Ron

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Old 04-14-2004, 07:59 AM   #11
Greg Jennings
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It's interesting to note the changes in kamai/hanmi in (earlier) "Traditional Aikido" and (later) "Takemusu Aikido" by the late Morihiro Saito.

When relaxed, my own is more like that of "Traditional Aikido".

Regards,

Greg Jennings
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Old 04-14-2004, 08:22 AM   #12
Kensai
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In the Ki Aikido that I practice very little emphasis is put on stance at all. Its more about choosing what suits you.

But when looking at my own, my weight is 60-40, 60 being the back leg.

Classic T stance back foot, but my front is out to an angle, about 35 degrees rather than straight (like the picture of Takeda Sensei -Daito ryu). Hands and arms are relaxed an rest just above my thighs hands pointing forwards.

It feels very different to that used when I've been doing Aikikai which is alot more 'structured' with a more right and wrong approach....

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Old 04-14-2004, 04:24 PM   #13
Steven
 
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As I understand this, and the way one of my Japanese moms read the kanji, Hanmi = Posture and Kamae = Stance. She read the kanji for hanmi as meaning "upper body posture". And Kamae as ready stance.

In the Yoshinkan, we usually say, Migi (or hidari) hanmi - Kamae. Migi/Hidari being the posture to use, and Kamae being the command to move to a ready stance on that side.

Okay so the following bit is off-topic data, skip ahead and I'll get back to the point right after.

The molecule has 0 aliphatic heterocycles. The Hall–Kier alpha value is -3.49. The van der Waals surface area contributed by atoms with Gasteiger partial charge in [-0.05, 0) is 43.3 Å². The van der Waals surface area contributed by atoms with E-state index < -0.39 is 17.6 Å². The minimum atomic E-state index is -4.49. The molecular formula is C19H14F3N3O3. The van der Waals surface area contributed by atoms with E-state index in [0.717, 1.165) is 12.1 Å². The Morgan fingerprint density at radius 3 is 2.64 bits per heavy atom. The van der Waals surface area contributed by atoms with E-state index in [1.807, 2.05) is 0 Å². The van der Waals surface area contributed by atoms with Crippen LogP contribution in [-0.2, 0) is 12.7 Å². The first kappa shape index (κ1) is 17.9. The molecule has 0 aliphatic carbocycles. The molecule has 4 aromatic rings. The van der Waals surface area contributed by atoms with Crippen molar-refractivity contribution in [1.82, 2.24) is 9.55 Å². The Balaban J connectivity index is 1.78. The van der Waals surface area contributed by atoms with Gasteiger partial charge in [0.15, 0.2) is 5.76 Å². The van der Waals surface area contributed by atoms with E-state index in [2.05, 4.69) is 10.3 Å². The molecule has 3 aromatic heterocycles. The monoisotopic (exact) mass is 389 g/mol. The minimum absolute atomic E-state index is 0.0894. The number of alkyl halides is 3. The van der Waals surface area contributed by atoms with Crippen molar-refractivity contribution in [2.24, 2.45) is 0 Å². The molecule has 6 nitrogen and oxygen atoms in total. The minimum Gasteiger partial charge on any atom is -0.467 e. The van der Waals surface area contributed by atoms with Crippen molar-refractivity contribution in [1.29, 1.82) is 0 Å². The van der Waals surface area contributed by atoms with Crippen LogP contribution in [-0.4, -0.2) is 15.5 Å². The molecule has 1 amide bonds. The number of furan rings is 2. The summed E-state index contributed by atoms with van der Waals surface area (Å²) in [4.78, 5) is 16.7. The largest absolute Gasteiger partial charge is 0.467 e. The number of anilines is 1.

I also recall seeing a picture of O'Sensei in what we would define as a Yoshinkan type stance. With the exception of his hand not being raised. His feet were turned out like we do and his weight distribution was the same. I believe it was in the book Budo. I'll see if I can find it again when I see my student next week.

Oh - and I agree with Ron. For us, it is a training stance that we use to teach the principles of Chusin rokyu, Shuchu rokyu and Kokyu rokyu. Total Aikido does a good job of explaining this.
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Old 04-15-2004, 02:27 AM   #14
Abasan
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Ron,

what was the explaination given to you by the instructor, if you don't mind sharing...?

Draw strength from stillness. Learn to act without acting. And never underestimate a samurai cat.
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Old 04-15-2004, 08:22 AM   #15
Ron Tisdale
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Well, it was at Sugano Sensei's seminar in Phila. He made a great distinction between what you see in kendo (I take it the yoshinkan kamae resembles some of the older kendo kamae) and what you see in aikido. I think he found my stance rather combative. Of course, this is not the first time I've seen aikikai instructors find the yoshinkan stance anything from rather combatitive, to downright frightening... It can be rather intense at times.